Voluntourism has had a bad rap. And I think it deserves it. Why? Because often the people that get involved in voluntourism get involved for the wrong reasons: to make themselves feel good, to get into medical school, because they want an excuse to continue traveling to exotic and interesting places but feel guilty just lying on a beach, because they feel this overwhelming need to “help those less fortunate.”
I fell into this field. I have a background in education. I lived, worked, studied, volunteered, and travelled overseas. I happened to know the right people. And the little project I worked at never had any funding, so we started an international volunteer program to help create a regular flow of funding. And before we knew it the project fell to the wayside, and all our attention was focused on the volunteer program.
A few years later one of the smartest students I have ever met came to work for us. And when I asked her why, she told me it was basically to keep a close eye on us! I loved that. This is so important to me- to constantly challenge and evaluate what I do. She is my organization’s program director and I asked her again the other week why she is still in this racket- and she said because someone has to do it right.
Yesterday @TalesFromthHood wrote “TOTALLY believe that structured, appropriate intercultural exchange is a good thing. But I seriously question the volunteer bit.”
Quite honestly I have to agree with him. I have written about this before. There are multiple challenges with short and long term volunteers. It is very easy for things to go wrong. There have been too many situations where people end up painting walls or playing with orphans. There have been too many volunteers that have quite literally taken paid jobs away from local people. And there have been too many cases of new wells, new schools, or new health clinics being built that cannot be sustained, or even worse that take business away from existing enterprises.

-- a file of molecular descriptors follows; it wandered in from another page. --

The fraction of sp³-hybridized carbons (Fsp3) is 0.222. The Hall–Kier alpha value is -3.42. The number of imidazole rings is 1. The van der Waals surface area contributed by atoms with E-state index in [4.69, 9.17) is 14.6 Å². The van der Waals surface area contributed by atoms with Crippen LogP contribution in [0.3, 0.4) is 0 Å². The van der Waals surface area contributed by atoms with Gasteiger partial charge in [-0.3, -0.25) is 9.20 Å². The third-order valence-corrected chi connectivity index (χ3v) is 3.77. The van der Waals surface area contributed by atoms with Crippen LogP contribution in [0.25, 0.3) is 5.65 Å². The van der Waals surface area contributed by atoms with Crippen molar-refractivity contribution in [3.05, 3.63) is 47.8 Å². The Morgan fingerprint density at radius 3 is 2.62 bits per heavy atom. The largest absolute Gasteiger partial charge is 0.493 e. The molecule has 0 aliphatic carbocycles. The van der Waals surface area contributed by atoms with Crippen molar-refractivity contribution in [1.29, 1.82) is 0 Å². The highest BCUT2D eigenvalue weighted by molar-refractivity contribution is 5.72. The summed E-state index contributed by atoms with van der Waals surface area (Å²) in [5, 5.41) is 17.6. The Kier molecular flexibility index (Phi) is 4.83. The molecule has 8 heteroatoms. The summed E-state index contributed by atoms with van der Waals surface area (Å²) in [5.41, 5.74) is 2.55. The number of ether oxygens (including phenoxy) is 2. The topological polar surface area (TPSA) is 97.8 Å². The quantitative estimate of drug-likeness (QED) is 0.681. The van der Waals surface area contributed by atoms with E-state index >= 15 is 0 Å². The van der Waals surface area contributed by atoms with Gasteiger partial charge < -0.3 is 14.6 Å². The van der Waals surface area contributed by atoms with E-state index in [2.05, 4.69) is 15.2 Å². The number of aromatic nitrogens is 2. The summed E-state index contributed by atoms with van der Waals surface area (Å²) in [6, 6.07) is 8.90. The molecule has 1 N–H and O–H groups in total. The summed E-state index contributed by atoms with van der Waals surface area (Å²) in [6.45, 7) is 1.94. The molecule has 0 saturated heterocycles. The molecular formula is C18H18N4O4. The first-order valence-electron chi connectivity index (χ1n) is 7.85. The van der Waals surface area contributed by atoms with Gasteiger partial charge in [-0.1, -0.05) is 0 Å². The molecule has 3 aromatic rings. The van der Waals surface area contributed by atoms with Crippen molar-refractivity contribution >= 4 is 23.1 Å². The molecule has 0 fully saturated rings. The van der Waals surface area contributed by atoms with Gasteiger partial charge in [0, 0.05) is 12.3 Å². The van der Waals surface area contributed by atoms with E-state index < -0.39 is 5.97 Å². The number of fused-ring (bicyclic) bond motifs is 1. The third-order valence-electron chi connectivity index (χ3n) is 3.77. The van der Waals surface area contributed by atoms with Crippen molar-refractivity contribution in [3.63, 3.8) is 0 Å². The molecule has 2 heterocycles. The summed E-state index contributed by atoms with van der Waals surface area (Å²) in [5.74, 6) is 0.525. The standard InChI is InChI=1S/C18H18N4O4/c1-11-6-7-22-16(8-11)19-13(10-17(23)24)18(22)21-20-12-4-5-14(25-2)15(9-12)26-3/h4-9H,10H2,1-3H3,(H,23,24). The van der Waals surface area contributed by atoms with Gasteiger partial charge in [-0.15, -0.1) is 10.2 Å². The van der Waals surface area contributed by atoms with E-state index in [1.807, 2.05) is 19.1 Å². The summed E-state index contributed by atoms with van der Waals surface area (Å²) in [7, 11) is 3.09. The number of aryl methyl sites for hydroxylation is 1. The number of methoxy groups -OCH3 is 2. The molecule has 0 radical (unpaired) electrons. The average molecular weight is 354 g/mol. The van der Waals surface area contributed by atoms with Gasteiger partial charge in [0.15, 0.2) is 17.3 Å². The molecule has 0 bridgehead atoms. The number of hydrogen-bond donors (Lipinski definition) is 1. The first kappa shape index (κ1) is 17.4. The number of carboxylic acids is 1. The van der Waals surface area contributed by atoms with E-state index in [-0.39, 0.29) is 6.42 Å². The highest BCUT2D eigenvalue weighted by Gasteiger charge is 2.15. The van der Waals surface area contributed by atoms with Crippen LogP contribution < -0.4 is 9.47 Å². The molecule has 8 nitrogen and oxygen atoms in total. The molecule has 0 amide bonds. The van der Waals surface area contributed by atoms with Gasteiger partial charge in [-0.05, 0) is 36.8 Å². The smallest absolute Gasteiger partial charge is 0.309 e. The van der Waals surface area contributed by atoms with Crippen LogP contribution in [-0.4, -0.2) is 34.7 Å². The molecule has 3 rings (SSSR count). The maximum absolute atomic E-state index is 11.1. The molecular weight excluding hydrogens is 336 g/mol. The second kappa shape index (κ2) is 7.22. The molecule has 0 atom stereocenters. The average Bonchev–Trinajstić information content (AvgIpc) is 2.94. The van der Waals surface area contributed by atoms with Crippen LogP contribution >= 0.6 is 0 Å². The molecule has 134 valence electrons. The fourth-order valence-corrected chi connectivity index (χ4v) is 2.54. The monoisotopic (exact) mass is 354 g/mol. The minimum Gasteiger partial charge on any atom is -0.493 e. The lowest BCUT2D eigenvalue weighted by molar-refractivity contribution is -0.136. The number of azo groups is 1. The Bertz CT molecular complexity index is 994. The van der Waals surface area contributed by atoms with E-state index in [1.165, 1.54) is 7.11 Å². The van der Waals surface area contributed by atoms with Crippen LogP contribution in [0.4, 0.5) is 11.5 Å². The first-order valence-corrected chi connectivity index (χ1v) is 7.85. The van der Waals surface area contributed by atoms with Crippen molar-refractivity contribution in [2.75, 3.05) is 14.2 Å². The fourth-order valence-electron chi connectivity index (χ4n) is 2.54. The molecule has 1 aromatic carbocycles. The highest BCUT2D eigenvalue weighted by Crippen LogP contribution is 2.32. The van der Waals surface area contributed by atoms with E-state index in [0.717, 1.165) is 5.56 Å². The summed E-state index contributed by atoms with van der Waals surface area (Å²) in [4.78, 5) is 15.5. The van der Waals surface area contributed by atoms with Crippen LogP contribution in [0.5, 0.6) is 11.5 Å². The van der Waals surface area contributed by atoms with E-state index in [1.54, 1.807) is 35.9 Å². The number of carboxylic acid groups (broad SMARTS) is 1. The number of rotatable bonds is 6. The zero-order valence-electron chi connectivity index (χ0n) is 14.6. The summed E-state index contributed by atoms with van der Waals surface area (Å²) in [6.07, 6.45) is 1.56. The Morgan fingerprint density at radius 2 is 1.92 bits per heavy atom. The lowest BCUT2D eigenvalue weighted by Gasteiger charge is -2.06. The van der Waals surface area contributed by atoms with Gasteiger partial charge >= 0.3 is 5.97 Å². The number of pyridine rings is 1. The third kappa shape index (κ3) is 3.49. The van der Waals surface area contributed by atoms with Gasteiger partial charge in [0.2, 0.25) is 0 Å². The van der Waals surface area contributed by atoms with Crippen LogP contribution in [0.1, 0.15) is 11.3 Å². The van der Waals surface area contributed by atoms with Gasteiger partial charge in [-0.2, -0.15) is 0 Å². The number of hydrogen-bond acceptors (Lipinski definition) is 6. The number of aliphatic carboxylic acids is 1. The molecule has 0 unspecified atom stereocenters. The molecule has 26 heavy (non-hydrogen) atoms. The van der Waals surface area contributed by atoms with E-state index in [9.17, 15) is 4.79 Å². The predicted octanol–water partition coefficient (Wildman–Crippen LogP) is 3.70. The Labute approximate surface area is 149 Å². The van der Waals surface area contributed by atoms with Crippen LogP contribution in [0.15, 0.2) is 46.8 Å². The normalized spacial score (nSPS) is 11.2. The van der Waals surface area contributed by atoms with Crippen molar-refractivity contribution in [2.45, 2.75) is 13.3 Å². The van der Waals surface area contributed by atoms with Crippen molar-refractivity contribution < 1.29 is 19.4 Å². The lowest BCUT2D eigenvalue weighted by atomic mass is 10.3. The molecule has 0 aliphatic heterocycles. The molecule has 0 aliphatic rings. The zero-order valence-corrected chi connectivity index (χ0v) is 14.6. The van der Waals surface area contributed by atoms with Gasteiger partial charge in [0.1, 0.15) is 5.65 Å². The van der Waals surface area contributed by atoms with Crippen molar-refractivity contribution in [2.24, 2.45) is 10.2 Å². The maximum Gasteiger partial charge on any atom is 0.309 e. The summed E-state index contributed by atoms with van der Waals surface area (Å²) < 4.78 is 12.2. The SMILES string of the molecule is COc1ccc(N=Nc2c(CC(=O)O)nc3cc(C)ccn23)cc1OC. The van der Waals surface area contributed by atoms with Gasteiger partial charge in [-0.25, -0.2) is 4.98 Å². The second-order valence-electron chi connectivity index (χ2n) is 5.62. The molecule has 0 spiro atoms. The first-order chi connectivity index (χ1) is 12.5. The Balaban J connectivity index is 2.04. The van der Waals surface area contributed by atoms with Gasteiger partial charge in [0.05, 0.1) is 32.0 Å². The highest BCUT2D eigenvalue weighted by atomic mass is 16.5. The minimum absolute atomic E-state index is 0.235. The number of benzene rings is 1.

A few years back a group of students where I worked (not under my guidance) built a new “free” well 100 feet down the road from an existing well. The existing well was maintained by a man that charged a nominal fee to cover the cost of maintaining the well and to earn a little profit. What right had these students to come into this community and effectively put this man out of business?
One of the biggest problems with voluntourism is it reinforces the stereotype of the pathetic person that needs to be “helped” or “saved.” We are going there to fix things. We have the solutions. We are the heroes.
Not to mention how disappointed people are when they realize the little impact they have made. One of the most common reflections of returned volunteers is that they felt like they couldn’t or didn’t accomplish enough when they were volunteering overseas.
What I want to see happen is people going overseas to learn from the communities they visit. Isn’t it way more interesting and amazing to visit existing organizations that are already doing good work?
Volunteering can still be an important part of the experience. Definitely, get your hands dirty. There is no better way to learn about what an organization does than to experience it first hand. But it needs to have context built around it. What kind of community development already exists? What is working? What needs to change? What can we learn from this experience? What is my role as a visitor to this community? What can I bring home with me? And how will this experience shape the decisions I make going forward?